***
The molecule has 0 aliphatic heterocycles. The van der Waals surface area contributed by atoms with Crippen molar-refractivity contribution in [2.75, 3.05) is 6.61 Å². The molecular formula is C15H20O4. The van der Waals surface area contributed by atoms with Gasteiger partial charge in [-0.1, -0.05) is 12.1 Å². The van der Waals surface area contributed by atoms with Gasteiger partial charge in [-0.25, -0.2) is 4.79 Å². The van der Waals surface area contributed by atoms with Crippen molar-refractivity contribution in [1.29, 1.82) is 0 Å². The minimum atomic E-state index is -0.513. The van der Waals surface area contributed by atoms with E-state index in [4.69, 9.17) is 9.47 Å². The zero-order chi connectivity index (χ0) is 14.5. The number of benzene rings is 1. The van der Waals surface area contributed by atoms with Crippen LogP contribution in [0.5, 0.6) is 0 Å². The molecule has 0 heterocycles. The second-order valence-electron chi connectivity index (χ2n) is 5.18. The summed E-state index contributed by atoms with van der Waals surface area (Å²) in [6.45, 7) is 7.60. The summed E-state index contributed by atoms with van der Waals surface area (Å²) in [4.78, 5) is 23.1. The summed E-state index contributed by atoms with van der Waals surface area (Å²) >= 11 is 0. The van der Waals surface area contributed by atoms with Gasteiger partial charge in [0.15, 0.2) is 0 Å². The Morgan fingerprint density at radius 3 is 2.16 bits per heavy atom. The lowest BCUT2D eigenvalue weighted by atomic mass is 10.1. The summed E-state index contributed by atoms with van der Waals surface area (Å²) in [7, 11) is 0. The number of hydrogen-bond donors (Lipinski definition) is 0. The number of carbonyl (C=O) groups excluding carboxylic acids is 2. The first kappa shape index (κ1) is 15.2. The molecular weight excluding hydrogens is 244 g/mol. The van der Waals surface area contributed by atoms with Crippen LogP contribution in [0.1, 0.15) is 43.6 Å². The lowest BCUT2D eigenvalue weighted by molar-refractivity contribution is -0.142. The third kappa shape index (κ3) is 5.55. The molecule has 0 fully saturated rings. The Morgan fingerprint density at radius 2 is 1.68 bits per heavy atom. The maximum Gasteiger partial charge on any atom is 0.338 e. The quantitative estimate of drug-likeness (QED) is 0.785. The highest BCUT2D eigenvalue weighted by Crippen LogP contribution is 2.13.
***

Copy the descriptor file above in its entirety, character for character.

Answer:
The molecule has 0 aliphatic heterocycles. The van der Waals surface area contributed by atoms with Crippen molar-refractivity contribution in [2.75, 3.05) is 6.61 Å². The molecular formula is C15H20O4. The van der Waals surface area contributed by atoms with Gasteiger partial charge in [-0.1, -0.05) is 12.1 Å². The van der Waals surface area contributed by atoms with Gasteiger partial charge in [-0.25, -0.2) is 4.79 Å². The van der Waals surface area contributed by atoms with Crippen molar-refractivity contribution in [1.29, 1.82) is 0 Å². The minimum atomic E-state index is -0.513. The van der Waals surface area contributed by atoms with E-state index in [4.69, 9.17) is 9.47 Å². The zero-order chi connectivity index (χ0) is 14.5. The number of benzene rings is 1. The van der Waals surface area contributed by atoms with Crippen LogP contribution in [0.5, 0.6) is 0 Å². The molecule has 0 heterocycles. The second-order valence-electron chi connectivity index (χ2n) is 5.18. The summed E-state index contributed by atoms with van der Waals surface area (Å²) in [6.45, 7) is 7.60. The summed E-state index contributed by atoms with van der Waals surface area (Å²) in [4.78, 5) is 23.1. The summed E-state index contributed by atoms with van der Waals surface area (Å²) >= 11 is 0. The van der Waals surface area contributed by atoms with Gasteiger partial charge in [0.15, 0.2) is 0 Å². The Morgan fingerprint density at radius 3 is 2.16 bits per heavy atom. The lowest BCUT2D eigenvalue weighted by atomic mass is 10.1. The summed E-state index contributed by atoms with van der Waals surface area (Å²) in [7, 11) is 0. The number of hydrogen-bond donors (Lipinski definition) is 0. The number of carbonyl (C=O) groups excluding carboxylic acids is 2. The first kappa shape index (κ1) is 15.2. The molecular weight excluding hydrogens is 244 g/mol. The van der Waals surface area contributed by atoms with Crippen LogP contribution in [0.1, 0.15) is 43.6 Å². The lowest BCUT2D eigenvalue weighted by molar-refractivity contribution is -0.142. The third kappa shape index (κ3) is 5.55. The molecule has 0 fully saturated rings. The Morgan fingerprint density at radius 2 is 1.68 bits per heavy atom. The maximum Gasteiger partial charge on any atom is 0.338 e. The quantitative estimate of drug-likeness (QED) is 0.785. The highest BCUT2D eigenvalue weighted by Crippen LogP contribution is 2.13.